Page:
I swear; I can't make this stuff up. Ever the melodramatist, my mock response was, "Dammit man, let's get some Heckler & Koch UMPs and hunt them down for ransom money!" Authorities were offering a cool EUR1M then. Unsurprisingly, of course, my roommate's hunch as to Radovan's whereabouts were far off the mark.
So we move to calendar year 2010 and the only one of the evil troika still at large is Ratko Mladić. For the mercenarial sort, the news is even better as the bounty on this not-so-fine fellow has been upped by the United States to $5 million (in addition to the aforementioned sum). From Der Spiegel:
Former Yugoslav Lieutenant Colonel Srboljub Nikolic has confirmed that high-ranking Serb politicians and army officers constantly knew the fugitive's location at least until 2002.Therein lies the rub: For those wishing to capture Ratko Mladić, note that support for him in Serbia is still strong--especially among armed forces veterans. In a manner of speaking, he may be a nasty character, but he's their nasty character--not to be paraded in The Hague alike Slobodan and Radovan before him. The Der Spiegel article also makes references to unwelcome truths he may spill as the reason why his pursuers have been none to eager to capture him even if he's hidden in plain sight. All the same, the important implication is that Serbia's path to EU membership is prominently hampered by Brussels' demand that Ratko be promptly handed over. It certainly can be argued that the EU still feels remorse over its handling of Yugoslavia's breakup and would not dare admit Serbia without achieving closure on this matter. From the London Times:
It wasn't until May of that year -- fully six years after his arrest warrant was issued -- that then Prime Minister Zoran Djindjic ordered Mladic to leave the military barracks in Belgrade. A former bodyguard testified that before 2002, the general enjoyed the protection of 50 soldiers at the barracks, men officially put at his disposal by the Serb government. However, the bodyguard added that this was not to shield him from state prosecutors, but from bounty hunters attracted by the $5 million reward offered by the United States for his arrest.
Even after his bodyguards had been withdrawn in May 2002, Mladic continued to move freely around the country. The closest he came to being in real danger was in March 2003, when Serb leader Zoran Djindjic -- frustrated by failed mediation to convince Mladic to give himself up -- promised then-chief UN war crimes prosecutor Carla Del Ponte that Mladic would soon be arrested. Although Djindjic's move was unpopular at home, he hoped it would secure Serbia's future within the EU.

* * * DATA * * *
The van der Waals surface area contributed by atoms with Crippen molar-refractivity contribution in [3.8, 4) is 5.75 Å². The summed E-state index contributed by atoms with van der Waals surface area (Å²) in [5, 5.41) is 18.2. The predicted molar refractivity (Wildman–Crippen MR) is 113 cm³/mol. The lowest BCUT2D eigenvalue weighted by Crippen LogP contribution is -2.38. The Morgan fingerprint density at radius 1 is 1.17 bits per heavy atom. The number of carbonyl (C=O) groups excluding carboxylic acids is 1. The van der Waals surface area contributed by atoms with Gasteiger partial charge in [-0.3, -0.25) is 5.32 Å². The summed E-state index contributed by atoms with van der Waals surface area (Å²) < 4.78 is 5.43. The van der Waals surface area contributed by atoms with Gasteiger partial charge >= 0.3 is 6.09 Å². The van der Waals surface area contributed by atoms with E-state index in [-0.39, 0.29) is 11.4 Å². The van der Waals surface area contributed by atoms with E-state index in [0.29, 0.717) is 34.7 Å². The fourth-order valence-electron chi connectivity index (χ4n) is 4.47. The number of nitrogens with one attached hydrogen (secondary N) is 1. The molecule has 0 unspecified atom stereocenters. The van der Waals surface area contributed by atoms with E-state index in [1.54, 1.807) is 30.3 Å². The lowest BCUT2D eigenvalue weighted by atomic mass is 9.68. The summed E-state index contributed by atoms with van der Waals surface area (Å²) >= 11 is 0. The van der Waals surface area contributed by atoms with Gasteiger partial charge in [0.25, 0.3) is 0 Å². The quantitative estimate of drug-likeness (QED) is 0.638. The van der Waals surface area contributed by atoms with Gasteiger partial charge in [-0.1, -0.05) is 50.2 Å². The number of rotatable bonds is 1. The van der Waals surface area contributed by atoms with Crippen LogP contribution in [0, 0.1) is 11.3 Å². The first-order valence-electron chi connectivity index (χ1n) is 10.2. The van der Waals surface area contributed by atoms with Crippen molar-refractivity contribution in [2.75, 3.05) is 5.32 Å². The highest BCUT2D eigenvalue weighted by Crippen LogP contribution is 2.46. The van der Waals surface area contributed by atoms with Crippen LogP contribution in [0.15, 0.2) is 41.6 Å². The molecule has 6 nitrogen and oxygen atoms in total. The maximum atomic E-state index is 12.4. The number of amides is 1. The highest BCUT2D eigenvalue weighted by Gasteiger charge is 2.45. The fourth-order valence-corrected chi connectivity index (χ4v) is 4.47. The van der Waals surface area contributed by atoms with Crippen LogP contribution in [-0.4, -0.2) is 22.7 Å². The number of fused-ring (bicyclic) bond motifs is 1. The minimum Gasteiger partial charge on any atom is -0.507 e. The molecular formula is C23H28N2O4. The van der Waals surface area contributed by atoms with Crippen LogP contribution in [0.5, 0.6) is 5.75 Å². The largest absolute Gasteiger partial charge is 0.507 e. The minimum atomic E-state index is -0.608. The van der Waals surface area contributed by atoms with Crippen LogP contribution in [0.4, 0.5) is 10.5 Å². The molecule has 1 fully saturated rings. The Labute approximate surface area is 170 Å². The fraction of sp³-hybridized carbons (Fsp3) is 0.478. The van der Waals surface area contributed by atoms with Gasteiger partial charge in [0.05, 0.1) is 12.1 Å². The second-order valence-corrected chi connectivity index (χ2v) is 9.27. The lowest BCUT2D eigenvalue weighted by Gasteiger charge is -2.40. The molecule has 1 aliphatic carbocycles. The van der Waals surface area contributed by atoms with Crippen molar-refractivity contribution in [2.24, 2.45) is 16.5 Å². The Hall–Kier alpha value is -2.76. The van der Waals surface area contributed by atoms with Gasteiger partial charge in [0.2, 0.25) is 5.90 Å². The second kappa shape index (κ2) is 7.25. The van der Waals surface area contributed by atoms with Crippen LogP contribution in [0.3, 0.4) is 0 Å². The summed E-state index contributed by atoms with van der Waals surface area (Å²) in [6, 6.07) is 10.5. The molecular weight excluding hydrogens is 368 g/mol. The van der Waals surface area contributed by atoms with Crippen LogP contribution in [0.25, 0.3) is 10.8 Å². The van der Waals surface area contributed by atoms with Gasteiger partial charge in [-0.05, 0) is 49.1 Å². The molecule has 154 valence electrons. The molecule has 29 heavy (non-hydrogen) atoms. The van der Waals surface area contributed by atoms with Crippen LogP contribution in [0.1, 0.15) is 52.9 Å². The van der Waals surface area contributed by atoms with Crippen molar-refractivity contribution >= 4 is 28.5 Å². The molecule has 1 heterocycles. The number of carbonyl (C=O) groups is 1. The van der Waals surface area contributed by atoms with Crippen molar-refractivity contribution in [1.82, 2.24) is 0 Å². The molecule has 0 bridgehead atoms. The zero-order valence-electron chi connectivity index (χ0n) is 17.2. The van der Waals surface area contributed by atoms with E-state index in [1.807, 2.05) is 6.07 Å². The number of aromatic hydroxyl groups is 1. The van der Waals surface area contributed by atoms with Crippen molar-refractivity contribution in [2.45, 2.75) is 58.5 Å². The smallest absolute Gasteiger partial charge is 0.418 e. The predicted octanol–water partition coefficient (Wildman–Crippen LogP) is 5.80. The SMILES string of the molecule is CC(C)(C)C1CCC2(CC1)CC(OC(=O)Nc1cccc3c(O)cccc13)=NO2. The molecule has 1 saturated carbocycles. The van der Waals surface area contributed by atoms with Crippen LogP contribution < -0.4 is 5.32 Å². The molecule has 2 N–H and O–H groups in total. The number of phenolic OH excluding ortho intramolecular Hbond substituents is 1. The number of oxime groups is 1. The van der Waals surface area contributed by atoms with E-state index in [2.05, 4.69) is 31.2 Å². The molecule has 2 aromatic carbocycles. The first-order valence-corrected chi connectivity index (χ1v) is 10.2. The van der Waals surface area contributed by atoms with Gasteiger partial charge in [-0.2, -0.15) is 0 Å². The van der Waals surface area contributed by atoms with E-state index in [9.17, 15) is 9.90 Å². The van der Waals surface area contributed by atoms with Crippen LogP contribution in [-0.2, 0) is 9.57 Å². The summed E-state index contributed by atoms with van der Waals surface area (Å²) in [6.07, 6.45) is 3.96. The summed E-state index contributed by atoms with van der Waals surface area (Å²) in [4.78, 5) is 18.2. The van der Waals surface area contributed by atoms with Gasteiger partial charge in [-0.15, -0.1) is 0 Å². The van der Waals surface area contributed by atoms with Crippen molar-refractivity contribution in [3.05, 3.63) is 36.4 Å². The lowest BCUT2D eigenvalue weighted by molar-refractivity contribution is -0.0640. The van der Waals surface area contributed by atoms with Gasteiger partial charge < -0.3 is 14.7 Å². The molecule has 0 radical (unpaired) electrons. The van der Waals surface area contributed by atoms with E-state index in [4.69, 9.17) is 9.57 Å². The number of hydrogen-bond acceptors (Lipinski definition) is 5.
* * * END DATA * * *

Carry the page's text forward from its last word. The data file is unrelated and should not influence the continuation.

In an interview back in 1996, Mladic had warned potential pursuers they would "pay dearly" if they tried to bring him to justice. A few days after making his promise to Del Ponte, Djindjic was murdered. At the time of the assassination, Mladic was hiding in the house of a friend, a general who lived near the airport in a suburb of Belgrade.
The toughest hurdle will be Serbian co-operation with the International Criminal Tribunal for the former Yugoslavia in The Hague, which is still looking to bring war criminals to justice a decade after the collapse of Slobodan Milosevic’s Yugoslav regime.If this subject matter interests you in an eerie way, I also suggest that you read "What It’s Like to Chill Out With: Ratko Mladic, Goran Hadzic and Radovan Karadzic." As with most writing out there on Ratko, a certain amount of conjecture and hyperbole are in evidence, but the fact remains that a $5M reward is there to be won. In the meantime, if you believe that your bounty hunting skills are on par with the Fett clan, well, off you should go to Serbia (not the Greek hinterlands) to claim the greatest prize on offer this side of Osama bin Laden and Mullah Muhammad Omar. There will certainly be champions for EU integration within the country willing you onward--even if they know that there's a far better chance of you winding up dead as a doorknob than receiving $5M.
While the former Bosnian Serb leader Radovan Karadzic was arrested last year, the tribunal is still pressing Serbia to hand over his military commander, General Ratko Mladic. International prosecutors want to charge him with genocide over the 1995 massacre of Bosnian Muslims in Srebrenica and the 43-month siege of Sarajevo.
The tribunal is also seeking Goran Hadzic, the former Serb leader in Croatia, who is wanted for war crimes in Croatia. The EU had previously blocked closer links with Serbia, demanding that the country co-operate fully with the war crimes tribunal. But it recently unfroze an interim trade agreement and last week lifted visa restrictions for Serbian citizens in EU member states. However, several EU countries, notably the Netherlands, still oppose closer co-operation with Serbia until General Mladic is handed over to The Hague tribunal.
In the meantime, Ratko's shadow looms large as ever on prospects for Serbian EU membership.